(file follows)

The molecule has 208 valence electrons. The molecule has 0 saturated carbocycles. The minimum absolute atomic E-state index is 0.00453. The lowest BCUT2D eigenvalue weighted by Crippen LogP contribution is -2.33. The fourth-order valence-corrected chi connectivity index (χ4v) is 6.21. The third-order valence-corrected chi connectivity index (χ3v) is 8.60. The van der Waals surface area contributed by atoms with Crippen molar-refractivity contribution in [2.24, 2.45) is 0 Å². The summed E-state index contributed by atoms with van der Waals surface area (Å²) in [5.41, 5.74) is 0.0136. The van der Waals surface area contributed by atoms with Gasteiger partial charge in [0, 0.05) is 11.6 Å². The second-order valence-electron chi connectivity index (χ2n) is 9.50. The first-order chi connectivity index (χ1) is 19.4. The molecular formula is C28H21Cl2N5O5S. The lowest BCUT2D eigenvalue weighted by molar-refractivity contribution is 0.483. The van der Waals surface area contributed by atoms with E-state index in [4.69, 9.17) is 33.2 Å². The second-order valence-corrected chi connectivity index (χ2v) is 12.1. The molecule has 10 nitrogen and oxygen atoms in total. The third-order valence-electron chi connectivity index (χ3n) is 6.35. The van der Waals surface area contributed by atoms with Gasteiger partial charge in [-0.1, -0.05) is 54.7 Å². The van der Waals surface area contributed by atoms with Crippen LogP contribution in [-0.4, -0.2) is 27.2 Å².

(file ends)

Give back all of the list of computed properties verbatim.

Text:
The molecule has 208 valence electrons. The molecule has 0 saturated carbocycles. The minimum absolute atomic E-state index is 0.00453. The lowest BCUT2D eigenvalue weighted by Crippen LogP contribution is -2.33. The fourth-order valence-corrected chi connectivity index (χ4v) is 6.21. The third-order valence-corrected chi connectivity index (χ3v) is 8.60. The van der Waals surface area contributed by atoms with Crippen molar-refractivity contribution in [2.24, 2.45) is 0 Å². The summed E-state index contributed by atoms with van der Waals surface area (Å²) in [5.41, 5.74) is 0.0136. The van der Waals surface area contributed by atoms with Gasteiger partial charge in [0, 0.05) is 11.6 Å². The second-order valence-electron chi connectivity index (χ2n) is 9.50. The first-order chi connectivity index (χ1) is 19.4. The molecular formula is C28H21Cl2N5O5S. The lowest BCUT2D eigenvalue weighted by molar-refractivity contribution is 0.483. The van der Waals surface area contributed by atoms with E-state index in [4.69, 9.17) is 33.2 Å². The second-order valence-corrected chi connectivity index (χ2v) is 12.1. The molecule has 10 nitrogen and oxygen atoms in total. The third-order valence-electron chi connectivity index (χ3n) is 6.35. The van der Waals surface area contributed by atoms with Gasteiger partial charge in [-0.1, -0.05) is 54.7 Å². The van der Waals surface area contributed by atoms with Crippen LogP contribution in [-0.4, -0.2) is 27.2 Å².